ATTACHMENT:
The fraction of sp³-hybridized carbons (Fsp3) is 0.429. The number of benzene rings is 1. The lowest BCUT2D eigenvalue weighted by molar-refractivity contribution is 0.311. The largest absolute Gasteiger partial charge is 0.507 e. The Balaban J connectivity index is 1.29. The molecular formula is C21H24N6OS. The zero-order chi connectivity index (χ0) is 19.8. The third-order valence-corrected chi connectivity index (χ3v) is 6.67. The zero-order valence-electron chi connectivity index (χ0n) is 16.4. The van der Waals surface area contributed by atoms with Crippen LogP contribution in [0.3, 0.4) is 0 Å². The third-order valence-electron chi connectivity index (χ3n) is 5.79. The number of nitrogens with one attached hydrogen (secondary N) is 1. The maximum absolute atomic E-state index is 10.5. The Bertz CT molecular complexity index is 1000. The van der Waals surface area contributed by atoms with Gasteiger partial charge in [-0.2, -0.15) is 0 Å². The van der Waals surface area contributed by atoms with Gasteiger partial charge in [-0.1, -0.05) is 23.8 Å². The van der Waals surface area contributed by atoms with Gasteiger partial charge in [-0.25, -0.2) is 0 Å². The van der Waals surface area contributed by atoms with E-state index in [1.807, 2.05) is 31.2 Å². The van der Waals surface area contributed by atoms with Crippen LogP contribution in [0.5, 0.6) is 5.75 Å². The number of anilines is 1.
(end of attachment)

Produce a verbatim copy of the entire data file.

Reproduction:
The fraction of sp³-hybridized carbons (Fsp3) is 0.429. The number of benzene rings is 1. The lowest BCUT2D eigenvalue weighted by molar-refractivity contribution is 0.311. The largest absolute Gasteiger partial charge is 0.507 e. The Balaban J connectivity index is 1.29. The molecular formula is C21H24N6OS. The zero-order chi connectivity index (χ0) is 19.8. The third-order valence-corrected chi connectivity index (χ3v) is 6.67. The zero-order valence-electron chi connectivity index (χ0n) is 16.4. The van der Waals surface area contributed by atoms with Crippen LogP contribution in [0.3, 0.4) is 0 Å². The third-order valence-electron chi connectivity index (χ3n) is 5.79. The number of nitrogens with one attached hydrogen (secondary N) is 1. The maximum absolute atomic E-state index is 10.5. The Bertz CT molecular complexity index is 1000. The van der Waals surface area contributed by atoms with Gasteiger partial charge in [-0.2, -0.15) is 0 Å². The van der Waals surface area contributed by atoms with Gasteiger partial charge in [-0.1, -0.05) is 23.8 Å². The van der Waals surface area contributed by atoms with Gasteiger partial charge in [-0.25, -0.2) is 0 Å². The van der Waals surface area contributed by atoms with E-state index in [1.807, 2.05) is 31.2 Å². The van der Waals surface area contributed by atoms with Crippen LogP contribution in [0.5, 0.6) is 5.75 Å². The number of anilines is 1.